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I start with a numpy array of numpy arrays, where each of the inner numpy arrays can have different lengths. An example is given below:

import numpy as np
a = np.array([1,2,3])
b = np.array([4,5])
c = np.array([a, b])

print c
[[1 2 3] [4 5]]

I'd like to be able to perform a boolean operation on every element in every element in array c, but when I try to I get the following value error:

print c > 0
Traceback (most recent call last):
  File "<stdin>", line 1, in <module>
ValueError: The truth value of an array with more than one element is ambiguous. 
Use a.any() or a.all()

I'd like to be able to get the result:

[[True True True] [True True]]

Without using a for loop or iterating on the outer array. Is this possible, and if so, how can I accomplish it?

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1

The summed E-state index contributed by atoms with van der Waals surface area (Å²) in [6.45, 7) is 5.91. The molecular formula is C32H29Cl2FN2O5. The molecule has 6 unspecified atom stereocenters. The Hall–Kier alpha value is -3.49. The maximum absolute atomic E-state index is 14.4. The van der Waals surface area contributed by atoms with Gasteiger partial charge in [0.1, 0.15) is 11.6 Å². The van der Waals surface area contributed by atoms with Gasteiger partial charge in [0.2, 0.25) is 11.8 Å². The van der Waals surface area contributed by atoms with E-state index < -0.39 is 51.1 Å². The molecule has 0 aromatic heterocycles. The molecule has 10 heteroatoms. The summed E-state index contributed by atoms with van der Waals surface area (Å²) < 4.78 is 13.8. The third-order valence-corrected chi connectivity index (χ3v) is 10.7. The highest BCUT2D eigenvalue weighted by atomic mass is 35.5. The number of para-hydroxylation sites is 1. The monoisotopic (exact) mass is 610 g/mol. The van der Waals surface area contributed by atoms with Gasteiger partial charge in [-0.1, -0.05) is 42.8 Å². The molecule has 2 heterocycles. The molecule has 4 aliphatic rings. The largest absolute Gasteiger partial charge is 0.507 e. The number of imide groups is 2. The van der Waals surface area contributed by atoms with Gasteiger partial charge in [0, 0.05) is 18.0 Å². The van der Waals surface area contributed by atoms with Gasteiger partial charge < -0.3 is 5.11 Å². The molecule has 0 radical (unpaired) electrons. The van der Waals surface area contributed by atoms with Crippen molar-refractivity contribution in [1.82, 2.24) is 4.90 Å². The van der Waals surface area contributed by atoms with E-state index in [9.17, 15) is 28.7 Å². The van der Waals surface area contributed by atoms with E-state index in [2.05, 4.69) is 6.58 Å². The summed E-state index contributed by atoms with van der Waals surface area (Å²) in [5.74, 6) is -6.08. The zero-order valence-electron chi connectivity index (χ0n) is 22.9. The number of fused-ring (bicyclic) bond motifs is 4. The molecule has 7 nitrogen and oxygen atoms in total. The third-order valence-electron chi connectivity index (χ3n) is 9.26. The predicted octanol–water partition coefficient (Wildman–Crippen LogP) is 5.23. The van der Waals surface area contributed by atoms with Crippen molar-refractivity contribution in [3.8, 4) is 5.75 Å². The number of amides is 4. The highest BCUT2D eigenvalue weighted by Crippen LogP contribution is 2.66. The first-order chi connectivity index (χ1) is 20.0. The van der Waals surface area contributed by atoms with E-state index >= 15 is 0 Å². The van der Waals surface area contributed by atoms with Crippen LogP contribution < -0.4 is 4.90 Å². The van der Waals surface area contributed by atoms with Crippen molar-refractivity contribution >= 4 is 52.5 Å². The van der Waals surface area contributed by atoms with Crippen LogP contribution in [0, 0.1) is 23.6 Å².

What's wrong with outer for loop? Numpy is good at homogeneous arrays of numbers with fixed dimensions. Check this SO discussion. –  mg007 Jun 5 '13 at 15:24

1 Answer 1

I can think of two broad approaches, either pad your arrays so that you can a single 2d array instead of nested arrays, or treat your nested arrays as a list of arrays. The first would look something like this:

import numpy as np
a = np.array([1,2,3])
b = np.array([4,5, -99])
c = np.array([a, b])

print c.shape
# (2, 3)
print c > 0
# [[ True  True  True]
#  [ True  True False]]

Or do something like:

import numpy as np
a = np.array([1,2,3])
b = np.array([4,5])
c = np.array([a, b])

out = [i > 0 for i in c]
print out
# [array([ True,  True,  True], dtype=bool), array([ True,  True], dtype=bool)]

If padding is not an option, you might in fact find that lists of arrays are better behaved than arrays of arrays.

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